FIG. 3 illustrates the time relation between packets P10,P11,P12,P13 . . . in transport stream TS1 supplied by the first packetizer and the windows in which they are to be transmitted. If this requirement is fulfilled, the transport stream ES is said to be “legal”. In view hereof, the windows are also referred to as legal time window. In FIG. 3 they are denoted LTW. In the example shown, all windows are contiguous and have the same length. However, this is not mandatory in practice.
As shown in FIG. 2, a plurality of transport streams is remultiplexed in remultiplexer 300. The remultiplexing operation introduces a positive or negative shift, i.e. jitter, of the packets P10,P11,P12,P13, . . . (see FIG. 3) with respect to their respective windows. If remultiplexer 300 transmits a packet outside its respective window, overflow or underflow of the decoder input buffer may occur. The transport stream is then no longer legal.
In order to assist the remultiplexer 300 in avoiding this situation, the control circuit 120 in packetizer 100 determines the position of the transmitted packets within the respective legal time windows LTW and includes data indicative of said position in the packet. As an example, FIG. 3 shows an offset LTWoffs (31,33,35) between the start of a window and the start of the packet associated therewith. The offset of a packet is accommodated in said packet by the control circuit 120.
The structure of remultiplexer 300 is shown in FIG. 2. The remultiplexer comprises an input buffer 301,302, . . . for each received transport stream TS1,TS2, . . . The buffers are packetwise read out and applied to a multiplexer 310 under control of a control circuit 320. The control circuit 320 is adapted to read and modify the offset LTWoffs accommodated in the packets via a communication bus 330.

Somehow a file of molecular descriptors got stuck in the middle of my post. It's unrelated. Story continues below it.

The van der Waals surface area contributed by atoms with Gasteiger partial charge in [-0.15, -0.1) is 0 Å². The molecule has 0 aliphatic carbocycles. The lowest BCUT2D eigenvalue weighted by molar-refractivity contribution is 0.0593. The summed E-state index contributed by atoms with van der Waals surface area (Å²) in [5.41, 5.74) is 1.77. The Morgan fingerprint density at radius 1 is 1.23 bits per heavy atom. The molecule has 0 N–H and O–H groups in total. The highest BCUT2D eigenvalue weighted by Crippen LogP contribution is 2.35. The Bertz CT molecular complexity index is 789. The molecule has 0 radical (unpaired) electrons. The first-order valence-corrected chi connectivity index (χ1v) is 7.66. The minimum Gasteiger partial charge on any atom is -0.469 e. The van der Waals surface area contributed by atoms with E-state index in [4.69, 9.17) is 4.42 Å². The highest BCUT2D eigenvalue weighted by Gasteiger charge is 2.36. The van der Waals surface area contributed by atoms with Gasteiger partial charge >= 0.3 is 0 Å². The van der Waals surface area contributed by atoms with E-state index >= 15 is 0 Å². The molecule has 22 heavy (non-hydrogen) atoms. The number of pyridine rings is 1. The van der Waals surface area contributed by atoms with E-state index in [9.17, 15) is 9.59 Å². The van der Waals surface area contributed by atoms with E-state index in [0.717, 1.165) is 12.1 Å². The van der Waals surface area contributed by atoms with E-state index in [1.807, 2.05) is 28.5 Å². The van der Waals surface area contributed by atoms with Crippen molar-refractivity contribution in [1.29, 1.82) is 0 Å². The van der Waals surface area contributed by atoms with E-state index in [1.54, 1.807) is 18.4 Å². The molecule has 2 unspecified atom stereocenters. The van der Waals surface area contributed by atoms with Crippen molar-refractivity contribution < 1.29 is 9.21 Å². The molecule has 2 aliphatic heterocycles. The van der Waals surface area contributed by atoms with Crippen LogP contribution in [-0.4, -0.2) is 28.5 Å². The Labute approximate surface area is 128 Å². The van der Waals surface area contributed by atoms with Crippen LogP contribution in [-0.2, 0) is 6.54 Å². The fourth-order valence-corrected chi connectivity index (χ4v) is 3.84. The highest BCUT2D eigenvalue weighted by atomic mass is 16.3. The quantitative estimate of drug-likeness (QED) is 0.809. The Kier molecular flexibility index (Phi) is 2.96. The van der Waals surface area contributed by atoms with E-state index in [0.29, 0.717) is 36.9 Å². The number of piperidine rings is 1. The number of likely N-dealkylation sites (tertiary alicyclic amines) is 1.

The operation will now be described with reference to FIG. 3. This Figure also shows the second transport stream TS2 received from packetizer 200 (FIG. 2) and the resulting transport stream TS. For reasons of clarity, an overall delay between input and output streams is not shown in FIG. 3. Similarly, the legal time windows and offsets associated with packets P20,P21,P22, . . . of the second transport stream TS2 are not shown.
The control circuit 320 reads the offset parameter LTWoffs of each received packet and thus knows the period of time in which the packet must be retransmitted. As an example, consider a LTW length of 4 ms. If a certain packet in an incoming transport stream arrives 0.1 ms after the start of its LTW (LTWoffs=0.1) the control circuit 320 knows that:
If this packet is scheduled 0.1 ms earlier, or 3.9 ms later, the resulting stream will still be legal.
In a conflict between this packet and a packet with a LTWoffs=3.9, the latter must be given priority.
If it is desired to recreate the original momentary rate of a certain elementary stream, the outgoing packets belonging to that elementary stream can all be scheduled so that they acquire the same LTWoffs.
In the example shown in FIG. 3, the control circuit concludes from the offset 31 included in packet P11 that a positive delay of said packets with respect to its legal time window is not allowed. If packet P11 were transmitted later, it would no longer start in the corresponding legal time window. Accordingly, packet P11 from transport stream TS1 is retransmitted without delay and the offset 32 accommodated in the retransmitted packet is not modified. Packet P12, however, is delayed with respect to its legal time window because priority has been given to transmission of packet P21 from the second transport stream TS2. Accordingly, the control circuit modifies the offset 33 accommodated in received packet P12 into a different offset 34 in the retransmitted packet P12. The same applies to packet P13 having an offset 35. This packet P13 is given a negative delay (i.e. smaller than the overall delay) in this example, which yields a new offset 36.